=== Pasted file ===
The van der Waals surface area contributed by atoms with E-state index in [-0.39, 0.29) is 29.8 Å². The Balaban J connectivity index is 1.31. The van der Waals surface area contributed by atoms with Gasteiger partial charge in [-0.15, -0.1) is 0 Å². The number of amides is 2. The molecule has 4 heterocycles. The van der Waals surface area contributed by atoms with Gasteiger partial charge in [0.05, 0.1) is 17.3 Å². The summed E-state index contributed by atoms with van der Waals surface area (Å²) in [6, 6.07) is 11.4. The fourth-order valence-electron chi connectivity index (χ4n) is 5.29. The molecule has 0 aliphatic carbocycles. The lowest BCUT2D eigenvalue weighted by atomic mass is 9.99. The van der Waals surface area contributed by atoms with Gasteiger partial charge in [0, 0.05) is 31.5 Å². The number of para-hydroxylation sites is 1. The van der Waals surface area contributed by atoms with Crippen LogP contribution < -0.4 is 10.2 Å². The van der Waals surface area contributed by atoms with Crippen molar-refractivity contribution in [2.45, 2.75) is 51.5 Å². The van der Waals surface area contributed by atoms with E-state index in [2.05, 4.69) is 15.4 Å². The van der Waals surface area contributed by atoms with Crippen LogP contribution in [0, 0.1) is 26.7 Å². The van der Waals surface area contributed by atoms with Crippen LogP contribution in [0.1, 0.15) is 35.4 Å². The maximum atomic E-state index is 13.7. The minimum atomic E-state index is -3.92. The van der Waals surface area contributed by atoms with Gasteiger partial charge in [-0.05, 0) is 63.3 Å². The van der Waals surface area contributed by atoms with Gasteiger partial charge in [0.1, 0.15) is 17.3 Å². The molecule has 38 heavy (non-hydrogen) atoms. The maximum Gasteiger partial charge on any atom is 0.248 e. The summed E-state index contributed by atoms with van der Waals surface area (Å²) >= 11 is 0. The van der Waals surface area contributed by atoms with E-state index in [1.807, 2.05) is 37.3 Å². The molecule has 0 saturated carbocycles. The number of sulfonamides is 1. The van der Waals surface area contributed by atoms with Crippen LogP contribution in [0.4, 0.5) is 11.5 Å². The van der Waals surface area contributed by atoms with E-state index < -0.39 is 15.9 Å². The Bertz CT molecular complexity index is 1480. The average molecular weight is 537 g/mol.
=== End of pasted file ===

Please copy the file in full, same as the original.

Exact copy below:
The van der Waals surface area contributed by atoms with E-state index in [-0.39, 0.29) is 29.8 Å². The Balaban J connectivity index is 1.31. The van der Waals surface area contributed by atoms with Gasteiger partial charge in [-0.15, -0.1) is 0 Å². The number of amides is 2. The molecule has 4 heterocycles. The van der Waals surface area contributed by atoms with Gasteiger partial charge in [0.05, 0.1) is 17.3 Å². The summed E-state index contributed by atoms with van der Waals surface area (Å²) in [6, 6.07) is 11.4. The fourth-order valence-electron chi connectivity index (χ4n) is 5.29. The molecule has 0 aliphatic carbocycles. The lowest BCUT2D eigenvalue weighted by atomic mass is 9.99. The van der Waals surface area contributed by atoms with Gasteiger partial charge in [0, 0.05) is 31.5 Å². The number of para-hydroxylation sites is 1. The van der Waals surface area contributed by atoms with Crippen LogP contribution < -0.4 is 10.2 Å². The van der Waals surface area contributed by atoms with Crippen molar-refractivity contribution in [2.45, 2.75) is 51.5 Å². The van der Waals surface area contributed by atoms with E-state index in [2.05, 4.69) is 15.4 Å². The van der Waals surface area contributed by atoms with Crippen LogP contribution in [0, 0.1) is 26.7 Å². The van der Waals surface area contributed by atoms with Crippen LogP contribution in [0.1, 0.15) is 35.4 Å². The maximum atomic E-state index is 13.7. The minimum atomic E-state index is -3.92. The van der Waals surface area contributed by atoms with Gasteiger partial charge in [-0.05, 0) is 63.3 Å². The van der Waals surface area contributed by atoms with Gasteiger partial charge in [0.1, 0.15) is 17.3 Å². The molecule has 38 heavy (non-hydrogen) atoms. The maximum Gasteiger partial charge on any atom is 0.248 e. The summed E-state index contributed by atoms with van der Waals surface area (Å²) >= 11 is 0. The van der Waals surface area contributed by atoms with E-state index in [1.807, 2.05) is 37.3 Å². The molecule has 0 saturated carbocycles. The number of sulfonamides is 1. The van der Waals surface area contributed by atoms with Crippen LogP contribution in [0.4, 0.5) is 11.5 Å². The van der Waals surface area contributed by atoms with E-state index < -0.39 is 15.9 Å². The Bertz CT molecular complexity index is 1480. The average molecular weight is 537 g/mol.